The movie focuses on one of the events in Zendegi Edame Darad (1992), and explores the relationship between the movie director, and the actors. The local actors play a couple who got ... See full summary »
Mohamad Ali Keshavarz,
The whole village knows that Mashti Hassan loves his cow to death. One day he goes to the Tehran. His cow dies. The villagers are afraid of what might happen once Hassan finds out his cow is dead. What will happen when he finds out?
Hamoon's wife is leaving him. He is also unsuccessfully trying to finish his Ph.D. thesis. He is forced to reexamine his life. In a series of flashbacks and dreams, Hamoon tries to figure ... See full summary »
When an ostrich-rancher focuses on replacing his daughter's hearing aid, which breaks right before crucial exams, everything changes for a struggling rural family in Iran. Karim motorbikes ... See full summary »
Mohammad Amir Naji,
A married couple are faced with a difficult decision - to improve the life of their child by moving to another country or to stay in Iran and look after a deteriorating parent who has Alzheimer's disease.
Irreverent city engineer Behzad comes to a rural village in Iran to keep vigil for a dying relative. In the meanwhile the film follows his efforts to fit in with the local community and how he changes his own attitudes as a result.
Roushan Karam Elmi
During the Iran-Iraq War, Bashu, a young boy loses his house and all his family. Scared, he sneaks into a truck that is leaving the area. He gets off the truck in the Northern part of the ... See full summary »
Middle-aged Mr.Badii is planning to commit suicide and desperately seeks anyone to assist him - he has already dug out the grave in the mountains, but the assistant will have to bury him when he will do the deed. He asks Kurd soldier, Afghan seminarian, but everyone refuses by some reason. Finally he finds an old Turkish taxidermist, who has a sick son and previously attempted suicide himself, and he agrees to assist Badii. Written by
Abbas Kiarostami shot each of his actors separately with him either sitting in the driver's or passenger seat. He would instigate conversations with his non-professional actors and film the responses. See more »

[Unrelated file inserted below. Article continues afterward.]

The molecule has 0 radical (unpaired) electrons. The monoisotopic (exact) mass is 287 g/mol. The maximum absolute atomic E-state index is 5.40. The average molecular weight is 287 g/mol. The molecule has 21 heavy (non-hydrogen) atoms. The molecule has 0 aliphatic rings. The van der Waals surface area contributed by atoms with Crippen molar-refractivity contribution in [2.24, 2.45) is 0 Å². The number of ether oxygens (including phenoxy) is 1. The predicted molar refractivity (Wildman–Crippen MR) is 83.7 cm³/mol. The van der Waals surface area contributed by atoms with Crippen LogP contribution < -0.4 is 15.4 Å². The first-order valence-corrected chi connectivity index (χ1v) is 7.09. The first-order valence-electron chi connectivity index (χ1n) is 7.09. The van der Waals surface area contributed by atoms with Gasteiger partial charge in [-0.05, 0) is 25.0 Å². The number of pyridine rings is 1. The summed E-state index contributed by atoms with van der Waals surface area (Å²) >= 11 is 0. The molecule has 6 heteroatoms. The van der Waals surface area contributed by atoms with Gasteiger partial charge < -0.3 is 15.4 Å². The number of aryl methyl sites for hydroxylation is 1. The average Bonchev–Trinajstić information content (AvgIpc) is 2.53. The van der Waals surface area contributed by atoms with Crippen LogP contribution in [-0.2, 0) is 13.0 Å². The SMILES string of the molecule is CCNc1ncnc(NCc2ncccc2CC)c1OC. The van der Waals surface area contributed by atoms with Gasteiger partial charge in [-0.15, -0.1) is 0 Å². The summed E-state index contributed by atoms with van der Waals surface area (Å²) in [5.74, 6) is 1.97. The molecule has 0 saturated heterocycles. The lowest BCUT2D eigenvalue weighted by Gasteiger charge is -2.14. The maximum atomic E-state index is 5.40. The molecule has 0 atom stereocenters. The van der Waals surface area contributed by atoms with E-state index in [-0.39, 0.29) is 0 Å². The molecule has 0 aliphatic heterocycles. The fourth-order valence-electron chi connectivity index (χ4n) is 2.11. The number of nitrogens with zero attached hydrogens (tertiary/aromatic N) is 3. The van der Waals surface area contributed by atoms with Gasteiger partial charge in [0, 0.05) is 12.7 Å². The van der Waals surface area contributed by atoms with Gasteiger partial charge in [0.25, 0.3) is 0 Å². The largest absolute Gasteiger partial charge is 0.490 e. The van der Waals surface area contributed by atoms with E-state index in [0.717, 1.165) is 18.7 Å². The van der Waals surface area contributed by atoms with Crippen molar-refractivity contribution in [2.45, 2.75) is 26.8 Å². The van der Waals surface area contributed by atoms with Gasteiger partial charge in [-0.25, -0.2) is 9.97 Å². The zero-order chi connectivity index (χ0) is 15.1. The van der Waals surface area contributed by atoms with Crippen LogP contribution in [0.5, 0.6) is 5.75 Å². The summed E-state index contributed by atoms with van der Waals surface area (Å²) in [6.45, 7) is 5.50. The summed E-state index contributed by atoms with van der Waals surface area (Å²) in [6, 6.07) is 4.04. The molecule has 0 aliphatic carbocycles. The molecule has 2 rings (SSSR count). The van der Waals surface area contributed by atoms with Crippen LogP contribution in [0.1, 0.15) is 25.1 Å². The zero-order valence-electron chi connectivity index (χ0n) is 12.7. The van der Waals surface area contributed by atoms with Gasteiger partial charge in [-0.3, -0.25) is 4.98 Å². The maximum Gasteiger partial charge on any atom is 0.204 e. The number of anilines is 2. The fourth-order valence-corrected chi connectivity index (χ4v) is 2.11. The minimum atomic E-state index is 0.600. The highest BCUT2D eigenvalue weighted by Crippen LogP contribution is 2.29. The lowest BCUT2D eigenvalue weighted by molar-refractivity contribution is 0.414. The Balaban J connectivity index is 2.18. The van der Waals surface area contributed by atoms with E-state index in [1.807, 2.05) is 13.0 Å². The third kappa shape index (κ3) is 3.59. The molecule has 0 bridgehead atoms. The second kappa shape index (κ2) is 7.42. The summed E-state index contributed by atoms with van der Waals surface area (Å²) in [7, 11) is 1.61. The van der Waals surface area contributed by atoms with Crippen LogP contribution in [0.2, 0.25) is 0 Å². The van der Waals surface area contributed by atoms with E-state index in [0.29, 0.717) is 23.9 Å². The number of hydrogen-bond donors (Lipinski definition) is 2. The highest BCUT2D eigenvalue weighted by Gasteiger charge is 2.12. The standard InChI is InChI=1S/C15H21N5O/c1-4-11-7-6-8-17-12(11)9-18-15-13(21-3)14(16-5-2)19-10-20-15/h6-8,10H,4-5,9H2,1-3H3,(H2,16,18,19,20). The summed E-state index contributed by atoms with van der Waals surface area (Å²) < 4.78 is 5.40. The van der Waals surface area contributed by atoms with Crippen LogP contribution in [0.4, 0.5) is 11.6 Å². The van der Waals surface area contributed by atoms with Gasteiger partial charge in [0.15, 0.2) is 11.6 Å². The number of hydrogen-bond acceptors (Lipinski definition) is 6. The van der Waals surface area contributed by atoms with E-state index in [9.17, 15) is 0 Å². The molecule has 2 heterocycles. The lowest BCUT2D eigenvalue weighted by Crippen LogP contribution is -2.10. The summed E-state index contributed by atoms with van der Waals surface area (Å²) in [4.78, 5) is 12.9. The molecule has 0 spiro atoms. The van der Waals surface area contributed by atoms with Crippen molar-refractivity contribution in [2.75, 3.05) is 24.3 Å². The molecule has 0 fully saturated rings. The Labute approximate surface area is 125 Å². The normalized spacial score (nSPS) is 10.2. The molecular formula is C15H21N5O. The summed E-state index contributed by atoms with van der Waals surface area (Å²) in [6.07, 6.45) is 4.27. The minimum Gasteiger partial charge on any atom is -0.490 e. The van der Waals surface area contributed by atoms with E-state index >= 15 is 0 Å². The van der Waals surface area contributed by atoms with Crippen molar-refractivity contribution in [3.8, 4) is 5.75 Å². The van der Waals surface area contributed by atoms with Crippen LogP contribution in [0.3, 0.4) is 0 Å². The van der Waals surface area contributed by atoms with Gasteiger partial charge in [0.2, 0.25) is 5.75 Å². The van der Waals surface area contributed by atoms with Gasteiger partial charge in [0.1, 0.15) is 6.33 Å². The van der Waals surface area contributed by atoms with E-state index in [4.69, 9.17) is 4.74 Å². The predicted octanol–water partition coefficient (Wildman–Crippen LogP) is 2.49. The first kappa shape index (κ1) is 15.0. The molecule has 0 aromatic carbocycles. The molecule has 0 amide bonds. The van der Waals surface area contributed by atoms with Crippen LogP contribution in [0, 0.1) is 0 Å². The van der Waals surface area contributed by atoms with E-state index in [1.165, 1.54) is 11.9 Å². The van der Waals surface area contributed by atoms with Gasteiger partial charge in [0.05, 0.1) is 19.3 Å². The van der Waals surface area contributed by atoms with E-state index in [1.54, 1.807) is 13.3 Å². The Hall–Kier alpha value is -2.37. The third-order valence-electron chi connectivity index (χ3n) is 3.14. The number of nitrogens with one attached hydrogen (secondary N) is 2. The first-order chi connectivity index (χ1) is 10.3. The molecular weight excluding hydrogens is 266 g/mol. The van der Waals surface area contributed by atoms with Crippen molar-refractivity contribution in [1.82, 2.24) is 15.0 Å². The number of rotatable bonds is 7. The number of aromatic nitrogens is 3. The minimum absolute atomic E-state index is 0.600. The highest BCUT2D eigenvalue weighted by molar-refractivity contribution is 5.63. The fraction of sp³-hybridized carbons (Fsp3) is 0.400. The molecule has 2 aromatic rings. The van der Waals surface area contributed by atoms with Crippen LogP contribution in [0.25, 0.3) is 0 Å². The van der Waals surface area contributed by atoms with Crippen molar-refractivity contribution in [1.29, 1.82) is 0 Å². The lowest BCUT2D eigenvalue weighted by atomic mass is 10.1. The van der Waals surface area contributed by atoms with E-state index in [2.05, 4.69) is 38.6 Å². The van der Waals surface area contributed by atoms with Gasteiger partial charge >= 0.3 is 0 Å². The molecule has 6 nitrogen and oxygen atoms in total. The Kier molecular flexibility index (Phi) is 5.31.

In the opening scene, as Mr. Badhi is driving past laborers looking for work, the same middle-aged white haired man, wearing a checkered sweater vest, is seen twice. See more »
If you look at the four seasons, each season brings fruit. In summer, there's fruit, in autumn, too. Winter brings different fruit and spring, too. No mother can fill her fridge with such a variety of fruit for her children. No mother can do as much for her children as God does for His creatures. You want to refuse all that? You want to give it all up? You want to give up the taste of cherries?
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I was prepared to dislike this film. Instead, I wound up fascinated. The state can't help Mr. Badii, the church can't help him...and even though nature, in the form of Mr. Bagheri, tries, we do not know if it succeeds. Absolutely fascinating. It shows that a director doesn't need $200,000,000 and a raft of special effects and explosions to make a good film.
As for the shot-on-video ending, it's entirely possible that it's there to appease the Iranian censors. "Look! Here's Mr. Badii! Alive and well. It's just a movie!" Another subtle commentary on the state of affairs in Iran today, I'll wager. At least, that's how I chose to see it.
It seems to me that the title reflects Douglas Adams' techniques for flying--fall, and then distract yourself so that you don't hit the ground. It's not that the taste of cherry makes life worth living, per se, it's that simple things can distract you from your cares.
This movie was well-shot, well-directed, well-acted, and well-written. Highly recommended.
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